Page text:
second drum display means mounted for rotation with respect to said casing element means on said shaft means,

said casing element means having first annular flange means adjacent the periphery thereof, said first drum display means having second annular flange means adjacent the periphery thereof and projecting under said first annular flange means.

said second drum display means having third annular flange means adjacent the periphery thereof and projecting over said first annular flange means,

flexible band means disposed in the region between said first and second annular flange means. and

detent means responsive to flexing of said flexible band means for selectively and fixedly engaging said first and third annular flange means against relative rotation about said shaft means.

2. Apparatus as described in claim 1 wherein the periphery of said flexible band means is greater than the inner circumference of said first annular flange means for forming loop means in said flexible band means.

3. Apparatus as described in claim 2 including guide means integral with said second annular flange means for angularly positioning said loop means.

4. Apparatus as described in claim 3 including intermittently operative means responsive to the position of 8 said first drum display means for driving said second drum display means to a predetermined location relative to said first drum display means.

5. Apparatus as described in claim 4 wherein said intermittently operative means is journaled within said casing element means for intermittent rotation with respect thereto and for intermittent rotation of said second drum display means.

6. Apparatus as described in claim 1 wherein said detent means includes a plurality of substantially regularly spaced detent indentations on the inner circumferential surface of said second drum display means.

7. Apparatus as described in claim 6 wherein said detent means comprises ball means movable through an opening in said first annular flange means for selectively engaging said regularly spaced indentations, said ball means being responsive to flexing of said flexible band means.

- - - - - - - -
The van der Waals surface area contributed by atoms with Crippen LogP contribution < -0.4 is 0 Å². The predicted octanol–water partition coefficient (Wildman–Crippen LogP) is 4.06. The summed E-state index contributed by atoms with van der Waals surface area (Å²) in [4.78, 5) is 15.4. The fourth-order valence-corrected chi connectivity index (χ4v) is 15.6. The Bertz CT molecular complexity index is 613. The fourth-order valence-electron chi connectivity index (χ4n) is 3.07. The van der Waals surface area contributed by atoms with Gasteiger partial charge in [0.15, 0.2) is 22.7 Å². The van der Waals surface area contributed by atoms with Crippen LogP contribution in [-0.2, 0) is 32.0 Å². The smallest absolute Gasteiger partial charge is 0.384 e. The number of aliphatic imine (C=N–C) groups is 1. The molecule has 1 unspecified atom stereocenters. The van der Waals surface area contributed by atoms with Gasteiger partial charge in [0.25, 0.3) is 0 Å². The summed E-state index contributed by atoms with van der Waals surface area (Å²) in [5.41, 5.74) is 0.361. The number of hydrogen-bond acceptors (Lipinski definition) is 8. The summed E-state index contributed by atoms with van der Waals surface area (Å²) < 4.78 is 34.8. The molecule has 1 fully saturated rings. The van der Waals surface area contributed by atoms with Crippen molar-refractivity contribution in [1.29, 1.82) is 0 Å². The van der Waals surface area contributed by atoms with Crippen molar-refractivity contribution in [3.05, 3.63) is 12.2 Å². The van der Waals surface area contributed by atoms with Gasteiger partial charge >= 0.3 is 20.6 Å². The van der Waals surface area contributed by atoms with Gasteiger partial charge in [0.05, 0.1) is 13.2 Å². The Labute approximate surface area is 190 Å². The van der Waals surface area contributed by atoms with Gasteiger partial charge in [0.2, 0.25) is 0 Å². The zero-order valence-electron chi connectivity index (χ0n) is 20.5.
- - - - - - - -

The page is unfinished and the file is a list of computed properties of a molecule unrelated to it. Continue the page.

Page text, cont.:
8. Apparatus as described in claim 3 wherein said guide means integral with said second annular flange means includes guiding indentation means cooperating with guide finger means oppositely disposed relative to said loop means.

9. Apparatus as described in claim 8 including detent means responsive to said loop means for selectively engaging and disengaging said second drum display means.

10. Apparatus as described in claim 5 wherein said intermittently operative means includes gear means operative once for each complete revolution of said first drum display means.

11. Apparatus as described in claim 10 wherein said intermittently operative means includes means for locking said intermittently operative means except when responding to said gear means.

12. Apparatus as described in claim 11 including third drum display means intermittently responsive to said second drum display means.

13. Apparatus as described in claim 6 wherein each said detent indentation includes oppositely tilted inclined planes with a rounded groove therebetween for cooperating directly with said first and third drum display means.

14. Apparatus as described in claim 7 wherein guide finger means limits the motion of said detent ball means through said opening.

Patent Citations
Cited PatentFiling datePublication dateApplicantTitle
US2173773 *Oct 7, 1936Sep 19, 1939Olsen Arnt EOdometer
US2342325 *Sep 26, 1940Feb 22, 1944Veeder Root IncCounter unit mechanism
US2382708 *Oct 30, 1942Aug 14, 1945Veeder Root IncResettable counter
US3065909 *Jun 18, 1959Nov 27, 1962Herr Robert WCounter mechanisms
US3337129 *Aug 2, 1966Aug 22, 1967Veeder Industries IncCounter
Referenced by
Citing PatentFiling datePublication dateApplicantTitle
US5136301 *Aug 30, 1989Aug 4, 1992Rockwell International CorporationPrimary flight display system having a vertical linear altimeter
US6298565 *Jan 10, 1997Oct 9, 2001Itt Manufacturing Enterprises, Inc.Steering angle sensor with revolution counter
Classifications
U.S. Classification235/131.00R, 235/139.00R, 235/1.00C
International ClassificationG06M1/16, G06M1/26, G06M1/00
Cooperative ClassificationG06M1/163, G06M1/26
European ClassificationG06M1/16B, G06M1/26
Legal Events
DateCodeEventDescription
May 13, 1988ASAssignment
Owner name: HONEYWELL INC.
Free format text: ASSIGNMENT OF ASSIGNORS INTEREST. EFFECTIVE DEC 30, 1986;ASSIGNOR:UNISYS CORPORATION;REEL/FRAME:004869/0796
Effective date: 19880506
Owner name: HONEYWELL INC.,MINNESOTA
Free format text: ASSIGNMENT OF ASSIGNORS INTEREST;ASSIGNOR:UNISYS CORPORATION;US-ASSIGNMENT DATABASE UPDATED:20100525;REEL/FRAME:4869/796
Free format text: ASSIGNMENT OF ASSIGNORS INTEREST;ASSIGNOR:UNISYS CORPORATION;REEL/FRAME:004869/0796
Oct 26, 1987ASAssignment
Owner name: SP-COMMERCIAL FLIGHT, INC., ONE BURROUGHS PLACE, D
Free format text: ASSIGNMENT OF ASSIGNORS INTEREST.;ASSIGNORS:SPERRY CORPORATION;SPERRY RAND CORPORATION;SPERRY HOLDING COMPANY, INC.;REEL/FRAME:004838/0329
Effective date: 19861112
Free format text: ASSIGNMENT OF ASSIGNORS INTEREST;ASSIGNORS:SPERRY CORPORATION;SPERRY RAND CORPORATION;SPERRY HOLDING COMPANY, INC.;REEL/FRAME:004838/0329
Owner name: SP-COMMERCIAL FLIGHT, INC., A DE CORP.,MICHIGAN